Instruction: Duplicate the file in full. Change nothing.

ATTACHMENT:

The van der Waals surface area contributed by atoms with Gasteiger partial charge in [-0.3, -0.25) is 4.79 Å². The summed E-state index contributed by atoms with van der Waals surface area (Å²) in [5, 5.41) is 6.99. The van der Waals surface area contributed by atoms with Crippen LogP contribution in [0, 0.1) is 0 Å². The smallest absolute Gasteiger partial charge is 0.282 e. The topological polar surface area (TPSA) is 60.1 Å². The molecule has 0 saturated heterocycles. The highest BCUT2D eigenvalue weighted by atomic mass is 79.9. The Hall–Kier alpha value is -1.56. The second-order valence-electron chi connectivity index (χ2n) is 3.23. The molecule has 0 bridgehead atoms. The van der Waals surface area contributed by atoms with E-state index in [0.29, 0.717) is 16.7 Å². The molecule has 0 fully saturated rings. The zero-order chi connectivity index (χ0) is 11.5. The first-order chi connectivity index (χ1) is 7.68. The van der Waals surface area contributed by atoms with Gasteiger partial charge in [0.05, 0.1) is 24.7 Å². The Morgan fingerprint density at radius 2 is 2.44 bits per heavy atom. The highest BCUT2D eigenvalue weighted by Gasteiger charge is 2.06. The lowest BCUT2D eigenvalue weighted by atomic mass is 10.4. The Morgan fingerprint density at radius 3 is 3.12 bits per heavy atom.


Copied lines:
The van der Waals surface area contributed by atoms with Gasteiger partial charge in [-0.3, -0.25) is 4.79 Å². The summed E-state index contributed by atoms with van der Waals surface area (Å²) in [5, 5.41) is 6.99. The van der Waals surface area contributed by atoms with Crippen LogP contribution in [0, 0.1) is 0 Å². The smallest absolute Gasteiger partial charge is 0.282 e. The topological polar surface area (TPSA) is 60.1 Å². The molecule has 0 saturated heterocycles. The highest BCUT2D eigenvalue weighted by atomic mass is 79.9. The Hall–Kier alpha value is -1.56. The second-order valence-electron chi connectivity index (χ2n) is 3.23. The molecule has 0 bridgehead atoms. The van der Waals surface area contributed by atoms with E-state index in [0.29, 0.717) is 16.7 Å². The molecule has 0 fully saturated rings. The zero-order chi connectivity index (χ0) is 11.5. The first-order chi connectivity index (χ1) is 7.68. The van der Waals surface area contributed by atoms with Gasteiger partial charge in [0.05, 0.1) is 24.7 Å². The Morgan fingerprint density at radius 2 is 2.44 bits per heavy atom. The highest BCUT2D eigenvalue weighted by Gasteiger charge is 2.06. The lowest BCUT2D eigenvalue weighted by atomic mass is 10.4. The Morgan fingerprint density at radius 3 is 3.12 bits per heavy atom.